setting up raid in dummy terms

Discussion in 'General Hardware' started by celticfan11, Feb 9, 2004.

  1. celticfan11

    celticfan11 Moderator

    Messages:
    744
    Location:
    Vernon, CT
    how would you set up raid :)
    do you need a seperate contoller or do u use the IDE from the MB
    or is it software :)
    how how how
     
  2. breezie

    breezie OSNN Addict

    Messages:
    126
    some motherboards have IDE raid so you can Raid your IDE harddrives like that..

    some motherboards have SATA raid only so you'd have to have SATA harddrives in order to raid OR converter cards to convert your IDE to SATA to raid..

    some motherboards have niether so you'd need to buy a raid card to get raid..

    so lets start off like that first and then we'll get in more detail ^___^
     
  3. GoNz0

    GoNz0 NTFS Stoner

    Messages:
    2,781
    Location:
    the year 2525
    i have no raid on my motherboard, nor a raid card on this pc, infact no raid hardware in my house, but i have 2x30gb maxtor ide drives running raid 0 ;)


    right click my computer and manage. disk managment is in there, you can stripe 2 dynamic volumes from there.
     

    Attached Files:

  4. dreamliner77

    dreamliner77 The Analog Kid

    Messages:
    4,702
    Location:
    Red Sox Nation
    That's where you keep all the pr0n, right?
     
  5. GoNz0

    GoNz0 NTFS Stoner

    Messages:
    2,781
    Location:
    the year 2525
    that's all on the file sharing drive :p
     
  6. breezie

    breezie OSNN Addict

    Messages:
    126
    lol its to my knowledge that true raid 0 would show your two 30 gb as one 60gb-- my two 160gb register as a 320gb---
     
  7. breezie

    breezie OSNN Addict

    Messages:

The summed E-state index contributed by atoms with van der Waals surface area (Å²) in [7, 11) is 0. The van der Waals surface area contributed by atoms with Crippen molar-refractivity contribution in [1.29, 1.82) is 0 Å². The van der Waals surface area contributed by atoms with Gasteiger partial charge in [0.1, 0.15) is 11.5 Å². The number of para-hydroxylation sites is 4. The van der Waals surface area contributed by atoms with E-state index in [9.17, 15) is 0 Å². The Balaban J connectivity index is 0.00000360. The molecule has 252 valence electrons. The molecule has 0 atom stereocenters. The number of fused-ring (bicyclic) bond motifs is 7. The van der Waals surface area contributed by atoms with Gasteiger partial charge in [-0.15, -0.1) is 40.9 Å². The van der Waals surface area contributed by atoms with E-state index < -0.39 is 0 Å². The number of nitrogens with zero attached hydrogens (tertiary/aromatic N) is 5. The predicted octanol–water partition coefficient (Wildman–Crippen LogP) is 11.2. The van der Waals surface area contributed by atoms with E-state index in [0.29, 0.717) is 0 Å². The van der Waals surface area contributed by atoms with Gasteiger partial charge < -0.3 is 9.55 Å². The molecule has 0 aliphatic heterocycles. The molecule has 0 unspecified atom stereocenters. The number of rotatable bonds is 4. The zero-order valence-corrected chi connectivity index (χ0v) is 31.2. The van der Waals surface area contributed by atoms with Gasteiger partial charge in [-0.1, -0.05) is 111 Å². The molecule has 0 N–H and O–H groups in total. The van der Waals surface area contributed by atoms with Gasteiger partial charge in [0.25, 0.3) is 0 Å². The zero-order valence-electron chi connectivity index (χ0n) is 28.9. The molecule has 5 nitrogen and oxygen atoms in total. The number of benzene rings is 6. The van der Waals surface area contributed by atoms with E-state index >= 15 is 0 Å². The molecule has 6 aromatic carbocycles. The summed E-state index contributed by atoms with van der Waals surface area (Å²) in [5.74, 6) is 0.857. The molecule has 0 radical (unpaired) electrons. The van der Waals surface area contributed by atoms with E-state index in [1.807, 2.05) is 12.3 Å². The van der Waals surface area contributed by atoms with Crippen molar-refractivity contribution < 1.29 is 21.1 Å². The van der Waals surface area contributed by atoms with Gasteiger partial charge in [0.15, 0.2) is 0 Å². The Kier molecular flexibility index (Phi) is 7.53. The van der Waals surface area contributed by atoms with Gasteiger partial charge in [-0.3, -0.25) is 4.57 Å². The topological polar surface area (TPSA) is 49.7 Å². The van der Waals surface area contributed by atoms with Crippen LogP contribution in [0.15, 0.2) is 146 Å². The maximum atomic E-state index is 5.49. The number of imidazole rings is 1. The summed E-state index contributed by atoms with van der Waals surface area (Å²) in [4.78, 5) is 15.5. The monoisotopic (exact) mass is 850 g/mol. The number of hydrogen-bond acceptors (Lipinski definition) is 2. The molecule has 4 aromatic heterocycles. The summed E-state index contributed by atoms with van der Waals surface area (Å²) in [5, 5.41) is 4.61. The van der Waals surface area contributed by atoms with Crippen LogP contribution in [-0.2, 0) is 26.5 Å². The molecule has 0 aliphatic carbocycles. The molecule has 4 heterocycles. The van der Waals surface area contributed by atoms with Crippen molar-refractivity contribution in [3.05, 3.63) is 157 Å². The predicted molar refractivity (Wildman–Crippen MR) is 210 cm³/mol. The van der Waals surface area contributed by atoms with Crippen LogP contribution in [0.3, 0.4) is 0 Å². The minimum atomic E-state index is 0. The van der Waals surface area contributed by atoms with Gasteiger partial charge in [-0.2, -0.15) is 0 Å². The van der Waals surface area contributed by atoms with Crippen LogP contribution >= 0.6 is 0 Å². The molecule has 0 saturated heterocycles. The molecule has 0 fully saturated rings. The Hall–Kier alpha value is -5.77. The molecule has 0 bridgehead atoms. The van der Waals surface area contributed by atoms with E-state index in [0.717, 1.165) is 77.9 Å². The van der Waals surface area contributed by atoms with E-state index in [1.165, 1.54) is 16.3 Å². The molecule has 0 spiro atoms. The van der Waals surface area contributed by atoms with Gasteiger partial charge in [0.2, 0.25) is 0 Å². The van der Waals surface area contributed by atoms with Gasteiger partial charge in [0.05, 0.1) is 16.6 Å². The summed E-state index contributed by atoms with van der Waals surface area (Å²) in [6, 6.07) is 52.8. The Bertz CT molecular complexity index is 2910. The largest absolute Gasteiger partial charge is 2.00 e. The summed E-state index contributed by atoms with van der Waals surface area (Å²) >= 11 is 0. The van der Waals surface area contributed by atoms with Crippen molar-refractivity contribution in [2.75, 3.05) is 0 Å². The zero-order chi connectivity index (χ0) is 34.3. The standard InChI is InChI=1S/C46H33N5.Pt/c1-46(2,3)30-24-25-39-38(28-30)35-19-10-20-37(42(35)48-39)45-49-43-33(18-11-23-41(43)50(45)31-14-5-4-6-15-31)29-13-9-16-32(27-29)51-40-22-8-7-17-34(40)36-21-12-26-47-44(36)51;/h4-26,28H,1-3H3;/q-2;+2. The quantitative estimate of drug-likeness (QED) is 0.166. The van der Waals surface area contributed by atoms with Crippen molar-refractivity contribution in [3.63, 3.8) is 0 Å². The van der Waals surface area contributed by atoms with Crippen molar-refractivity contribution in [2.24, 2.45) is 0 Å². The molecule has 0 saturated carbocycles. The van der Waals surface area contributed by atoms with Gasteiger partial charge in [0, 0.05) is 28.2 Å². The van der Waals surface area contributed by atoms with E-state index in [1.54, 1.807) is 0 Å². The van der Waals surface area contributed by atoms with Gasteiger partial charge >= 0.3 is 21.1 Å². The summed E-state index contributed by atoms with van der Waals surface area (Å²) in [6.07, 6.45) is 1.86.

126
    hehe you're right

    RAID 0 via Software

    The basic idea behind striping is not particularly new and therefore it is no real surprise that Windows 2000 does not require a hardware RAID controller to setup RAID 0. You can do this just with software, and in fact, Windows 2000 supports not only single drives and drive spanning (setting up several drives to act as a single drive), but also striping. Sceptics may object that running drives in striping mode via software puts an extra load on the CPU. It certainly does, but today's processors should be able to handle this, and actually, the amount of processing power used by a software RAID solution is not much different than that used by a hardware RAID controller.


    ----

    hardware based RAID will be transparent to the OS, that is, the logical drive will look like just one drive to the OS-- hehe that's why i my two 160gb registers as a 320gb harddrive--- there's other performance differences if you get a card too~
     
  8. celticfan11

    celticfan11 Moderator

    Messages:
    744
    Location:
    Vernon, CT
    my MB does have IDE raid
    now what :)
     
  9. scriptasylum

    scriptasylum Moderator

    Messages:
    832
    Location:
    Des Moines,IA